This week’s latest stunt hacking episode seemed to cement the security community’s reputation as the industry bad boy. The Wired car hacking story demonstrated an absence of the responsible disclosure most security researchers strive to follow. While the story indicated that Miller and Valasek have been working with Chrysler for nine months and that they’re leaving out a key element of the published exploit, there’s still going to be enough left to cause some mayhem when released at Black Hat USA next month. Moreover, the story’s writer and innocent bystanders were often in harm’s way during the demonstration on a major highway in St. Louis.
The annual Black Hat conference in Vegas is an adult version of “look what I can do” for the security set, perfectly placed in the city’s carnival atmosphere. A grand spectacle where every breaker competes to get Daddy’s attention by taking apart the toaster, or car in this case. The media loves this stuff and floods outlets with paranoia-inducing stories the few weeks before and during the conference. What’s so disturbing about these events isn’t the frailty of our technology-enabled stuff aka “Internet of Things,” but the need for a subset of people to focus on its faults. The typical rationale from many of these researchers for their theatrical, hype-infested releases during Black Hat and other security conferences, is that they can’t get any attention from manufacturers when going the path of responsible disclosure. I would argue that this behavior is more about ego than concern for the safety of consumers, because there are plenty of principled researchers, quiet heroes who slog along filing bugs with vendors, unknown and overlooked by the general public.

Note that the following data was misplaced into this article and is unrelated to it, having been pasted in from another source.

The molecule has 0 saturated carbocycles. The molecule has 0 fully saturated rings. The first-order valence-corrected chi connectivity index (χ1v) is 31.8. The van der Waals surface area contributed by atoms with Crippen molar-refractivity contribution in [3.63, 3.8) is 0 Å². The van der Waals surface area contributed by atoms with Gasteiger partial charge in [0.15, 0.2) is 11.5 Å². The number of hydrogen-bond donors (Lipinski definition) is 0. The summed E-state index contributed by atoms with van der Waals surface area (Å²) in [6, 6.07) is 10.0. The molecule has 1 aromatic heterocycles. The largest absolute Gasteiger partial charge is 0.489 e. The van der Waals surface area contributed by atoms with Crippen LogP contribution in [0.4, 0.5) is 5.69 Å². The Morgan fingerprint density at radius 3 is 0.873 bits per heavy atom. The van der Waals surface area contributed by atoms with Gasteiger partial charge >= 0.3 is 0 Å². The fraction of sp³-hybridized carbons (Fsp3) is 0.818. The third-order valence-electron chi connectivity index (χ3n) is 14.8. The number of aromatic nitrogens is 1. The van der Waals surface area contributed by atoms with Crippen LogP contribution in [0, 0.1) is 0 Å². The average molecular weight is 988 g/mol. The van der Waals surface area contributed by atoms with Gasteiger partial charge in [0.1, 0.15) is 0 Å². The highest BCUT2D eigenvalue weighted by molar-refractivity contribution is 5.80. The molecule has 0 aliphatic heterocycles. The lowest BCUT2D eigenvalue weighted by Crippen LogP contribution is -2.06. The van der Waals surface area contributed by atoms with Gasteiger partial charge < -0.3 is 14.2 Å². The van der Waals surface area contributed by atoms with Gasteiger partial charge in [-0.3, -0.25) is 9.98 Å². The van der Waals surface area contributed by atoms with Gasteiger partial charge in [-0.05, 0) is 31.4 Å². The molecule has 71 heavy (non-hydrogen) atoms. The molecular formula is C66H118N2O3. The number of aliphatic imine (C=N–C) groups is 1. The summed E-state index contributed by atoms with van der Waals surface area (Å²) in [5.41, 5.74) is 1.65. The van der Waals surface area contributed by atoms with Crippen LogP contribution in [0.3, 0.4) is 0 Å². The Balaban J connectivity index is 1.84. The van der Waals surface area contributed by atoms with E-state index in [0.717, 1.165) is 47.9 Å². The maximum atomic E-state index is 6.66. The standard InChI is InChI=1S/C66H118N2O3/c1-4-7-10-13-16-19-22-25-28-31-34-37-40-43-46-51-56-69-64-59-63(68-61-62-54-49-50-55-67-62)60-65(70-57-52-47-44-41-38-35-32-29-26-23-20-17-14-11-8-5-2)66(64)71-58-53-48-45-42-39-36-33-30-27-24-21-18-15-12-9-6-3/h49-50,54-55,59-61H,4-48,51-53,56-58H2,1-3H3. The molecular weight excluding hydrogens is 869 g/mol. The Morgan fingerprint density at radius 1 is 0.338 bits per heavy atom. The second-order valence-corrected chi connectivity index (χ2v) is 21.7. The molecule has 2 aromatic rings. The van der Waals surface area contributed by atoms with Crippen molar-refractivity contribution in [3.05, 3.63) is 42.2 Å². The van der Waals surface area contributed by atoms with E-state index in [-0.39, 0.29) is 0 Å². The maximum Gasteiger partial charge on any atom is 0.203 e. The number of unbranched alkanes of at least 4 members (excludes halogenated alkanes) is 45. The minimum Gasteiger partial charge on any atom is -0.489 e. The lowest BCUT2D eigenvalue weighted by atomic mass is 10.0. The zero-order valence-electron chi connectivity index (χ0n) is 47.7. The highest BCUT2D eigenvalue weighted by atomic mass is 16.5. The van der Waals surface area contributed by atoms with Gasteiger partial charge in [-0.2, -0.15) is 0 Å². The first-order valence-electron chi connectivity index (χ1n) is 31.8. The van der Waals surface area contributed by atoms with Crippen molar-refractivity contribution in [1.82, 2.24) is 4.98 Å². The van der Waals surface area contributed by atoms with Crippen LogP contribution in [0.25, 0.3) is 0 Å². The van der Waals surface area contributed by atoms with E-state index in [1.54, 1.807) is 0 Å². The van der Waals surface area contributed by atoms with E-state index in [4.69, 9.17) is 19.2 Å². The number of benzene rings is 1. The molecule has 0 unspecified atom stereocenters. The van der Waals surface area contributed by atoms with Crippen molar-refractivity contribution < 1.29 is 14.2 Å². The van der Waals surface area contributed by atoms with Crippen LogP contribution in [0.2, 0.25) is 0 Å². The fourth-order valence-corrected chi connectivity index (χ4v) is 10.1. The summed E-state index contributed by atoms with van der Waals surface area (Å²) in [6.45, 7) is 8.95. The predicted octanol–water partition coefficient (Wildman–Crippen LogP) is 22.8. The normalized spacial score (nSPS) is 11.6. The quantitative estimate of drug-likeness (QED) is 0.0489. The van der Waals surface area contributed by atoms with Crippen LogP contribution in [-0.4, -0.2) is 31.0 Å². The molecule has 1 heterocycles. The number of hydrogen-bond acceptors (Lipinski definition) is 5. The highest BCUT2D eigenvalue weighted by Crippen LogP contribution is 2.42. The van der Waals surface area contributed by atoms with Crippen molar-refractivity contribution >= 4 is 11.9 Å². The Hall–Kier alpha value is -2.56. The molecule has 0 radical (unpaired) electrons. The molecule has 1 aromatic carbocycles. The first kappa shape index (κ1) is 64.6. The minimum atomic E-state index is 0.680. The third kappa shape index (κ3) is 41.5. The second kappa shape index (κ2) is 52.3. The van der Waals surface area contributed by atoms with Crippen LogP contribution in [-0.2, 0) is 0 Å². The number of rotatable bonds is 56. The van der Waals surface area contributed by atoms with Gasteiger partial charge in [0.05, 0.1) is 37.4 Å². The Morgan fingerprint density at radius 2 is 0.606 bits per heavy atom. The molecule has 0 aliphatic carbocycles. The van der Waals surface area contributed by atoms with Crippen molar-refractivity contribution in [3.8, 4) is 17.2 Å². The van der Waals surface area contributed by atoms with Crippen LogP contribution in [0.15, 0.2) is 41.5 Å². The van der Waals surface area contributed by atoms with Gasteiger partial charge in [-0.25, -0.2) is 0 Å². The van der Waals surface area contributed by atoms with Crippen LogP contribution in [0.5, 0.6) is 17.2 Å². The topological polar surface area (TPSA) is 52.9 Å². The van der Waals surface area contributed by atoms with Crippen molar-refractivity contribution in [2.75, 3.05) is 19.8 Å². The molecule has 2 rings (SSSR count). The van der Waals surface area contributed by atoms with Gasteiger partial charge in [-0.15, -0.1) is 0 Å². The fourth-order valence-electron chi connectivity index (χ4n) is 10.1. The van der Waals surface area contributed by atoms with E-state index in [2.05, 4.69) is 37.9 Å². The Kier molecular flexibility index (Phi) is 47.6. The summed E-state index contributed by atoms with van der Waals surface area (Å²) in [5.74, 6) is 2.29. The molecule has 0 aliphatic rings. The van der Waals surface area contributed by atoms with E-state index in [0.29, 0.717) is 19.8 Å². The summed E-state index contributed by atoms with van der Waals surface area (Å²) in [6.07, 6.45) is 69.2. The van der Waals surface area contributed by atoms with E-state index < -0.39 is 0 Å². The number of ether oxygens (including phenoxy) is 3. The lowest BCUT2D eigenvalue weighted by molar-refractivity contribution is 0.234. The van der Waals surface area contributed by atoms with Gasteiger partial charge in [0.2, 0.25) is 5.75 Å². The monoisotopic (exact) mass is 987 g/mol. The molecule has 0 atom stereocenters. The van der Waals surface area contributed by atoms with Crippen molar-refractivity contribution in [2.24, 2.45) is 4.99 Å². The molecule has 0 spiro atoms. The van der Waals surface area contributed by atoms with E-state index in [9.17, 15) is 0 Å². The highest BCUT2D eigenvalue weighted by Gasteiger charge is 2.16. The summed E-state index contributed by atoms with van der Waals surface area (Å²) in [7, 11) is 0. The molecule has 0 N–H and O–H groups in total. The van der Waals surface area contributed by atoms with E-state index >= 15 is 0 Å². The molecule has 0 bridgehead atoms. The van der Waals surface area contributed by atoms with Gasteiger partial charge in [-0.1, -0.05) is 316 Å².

Most idiots can blow up a cathedral with enough C-4. But it takes a Bernini or Michelangelo with hundreds of talented, dedicated artisans, to design and build one. People who will never be remembered by tourists standing in the middle St. Peter’s, glorying in the majesty of such an achievement.